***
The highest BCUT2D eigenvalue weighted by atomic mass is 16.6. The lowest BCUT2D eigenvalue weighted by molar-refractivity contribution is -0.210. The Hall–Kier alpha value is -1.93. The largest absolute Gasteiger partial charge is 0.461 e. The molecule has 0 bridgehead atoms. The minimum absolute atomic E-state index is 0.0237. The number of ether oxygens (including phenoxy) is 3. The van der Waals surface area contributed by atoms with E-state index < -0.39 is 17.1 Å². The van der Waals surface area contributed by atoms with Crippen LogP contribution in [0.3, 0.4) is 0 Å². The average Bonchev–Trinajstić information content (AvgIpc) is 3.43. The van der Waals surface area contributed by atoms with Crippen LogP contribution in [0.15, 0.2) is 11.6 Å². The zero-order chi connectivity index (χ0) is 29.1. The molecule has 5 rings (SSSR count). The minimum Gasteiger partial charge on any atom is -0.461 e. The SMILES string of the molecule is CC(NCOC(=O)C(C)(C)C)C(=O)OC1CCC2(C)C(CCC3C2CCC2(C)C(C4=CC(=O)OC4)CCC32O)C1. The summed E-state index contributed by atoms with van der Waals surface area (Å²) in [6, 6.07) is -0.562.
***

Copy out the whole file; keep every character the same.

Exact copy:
The highest BCUT2D eigenvalue weighted by atomic mass is 16.6. The lowest BCUT2D eigenvalue weighted by molar-refractivity contribution is -0.210. The Hall–Kier alpha value is -1.93. The largest absolute Gasteiger partial charge is 0.461 e. The molecule has 0 bridgehead atoms. The minimum absolute atomic E-state index is 0.0237. The number of ether oxygens (including phenoxy) is 3. The van der Waals surface area contributed by atoms with E-state index < -0.39 is 17.1 Å². The van der Waals surface area contributed by atoms with Crippen LogP contribution in [0.3, 0.4) is 0 Å². The average Bonchev–Trinajstić information content (AvgIpc) is 3.43. The van der Waals surface area contributed by atoms with Crippen LogP contribution in [0.15, 0.2) is 11.6 Å². The zero-order chi connectivity index (χ0) is 29.1. The molecule has 5 rings (SSSR count). The minimum Gasteiger partial charge on any atom is -0.461 e. The SMILES string of the molecule is CC(NCOC(=O)C(C)(C)C)C(=O)OC1CCC2(C)C(CCC3C2CCC2(C)C(C4=CC(=O)OC4)CCC32O)C1. The summed E-state index contributed by atoms with van der Waals surface area (Å²) in [6, 6.07) is -0.562.